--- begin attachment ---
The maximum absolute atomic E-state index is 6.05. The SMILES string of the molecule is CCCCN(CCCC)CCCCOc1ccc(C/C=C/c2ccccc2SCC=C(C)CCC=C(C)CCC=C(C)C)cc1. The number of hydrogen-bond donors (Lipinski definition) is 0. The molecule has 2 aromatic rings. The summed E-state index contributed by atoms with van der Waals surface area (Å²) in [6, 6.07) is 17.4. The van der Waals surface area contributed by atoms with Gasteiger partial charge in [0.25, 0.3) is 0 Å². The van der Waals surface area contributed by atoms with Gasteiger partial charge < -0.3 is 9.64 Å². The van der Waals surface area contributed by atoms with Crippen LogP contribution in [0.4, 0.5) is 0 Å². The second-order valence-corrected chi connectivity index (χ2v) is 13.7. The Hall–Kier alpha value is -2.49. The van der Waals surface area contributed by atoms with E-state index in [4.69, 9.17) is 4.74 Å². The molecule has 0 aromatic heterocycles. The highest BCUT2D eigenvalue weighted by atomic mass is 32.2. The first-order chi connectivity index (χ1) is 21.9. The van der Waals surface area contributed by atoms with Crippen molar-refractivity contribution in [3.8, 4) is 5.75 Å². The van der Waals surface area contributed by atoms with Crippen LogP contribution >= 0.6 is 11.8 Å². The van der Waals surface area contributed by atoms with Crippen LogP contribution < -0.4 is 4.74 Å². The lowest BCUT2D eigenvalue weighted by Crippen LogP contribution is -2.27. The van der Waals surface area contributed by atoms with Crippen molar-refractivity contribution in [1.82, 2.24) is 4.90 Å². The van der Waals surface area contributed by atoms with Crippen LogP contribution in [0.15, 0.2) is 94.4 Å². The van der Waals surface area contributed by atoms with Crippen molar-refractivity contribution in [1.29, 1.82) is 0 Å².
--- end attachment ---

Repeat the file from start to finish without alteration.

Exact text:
The maximum absolute atomic E-state index is 6.05. The SMILES string of the molecule is CCCCN(CCCC)CCCCOc1ccc(C/C=C/c2ccccc2SCC=C(C)CCC=C(C)CCC=C(C)C)cc1. The number of hydrogen-bond donors (Lipinski definition) is 0. The molecule has 2 aromatic rings. The summed E-state index contributed by atoms with van der Waals surface area (Å²) in [6, 6.07) is 17.4. The van der Waals surface area contributed by atoms with Gasteiger partial charge in [0.25, 0.3) is 0 Å². The van der Waals surface area contributed by atoms with Gasteiger partial charge < -0.3 is 9.64 Å². The van der Waals surface area contributed by atoms with Crippen LogP contribution in [0.4, 0.5) is 0 Å². The second-order valence-corrected chi connectivity index (χ2v) is 13.7. The Hall–Kier alpha value is -2.49. The van der Waals surface area contributed by atoms with E-state index in [4.69, 9.17) is 4.74 Å². The molecule has 0 aromatic heterocycles. The highest BCUT2D eigenvalue weighted by atomic mass is 32.2. The first-order chi connectivity index (χ1) is 21.9. The van der Waals surface area contributed by atoms with Crippen molar-refractivity contribution in [3.8, 4) is 5.75 Å². The van der Waals surface area contributed by atoms with Crippen LogP contribution >= 0.6 is 11.8 Å². The van der Waals surface area contributed by atoms with Crippen LogP contribution < -0.4 is 4.74 Å². The lowest BCUT2D eigenvalue weighted by Crippen LogP contribution is -2.27. The van der Waals surface area contributed by atoms with Crippen molar-refractivity contribution in [1.82, 2.24) is 4.90 Å². The van der Waals surface area contributed by atoms with Crippen LogP contribution in [0.15, 0.2) is 94.4 Å². The van der Waals surface area contributed by atoms with Crippen molar-refractivity contribution in [1.29, 1.82) is 0 Å².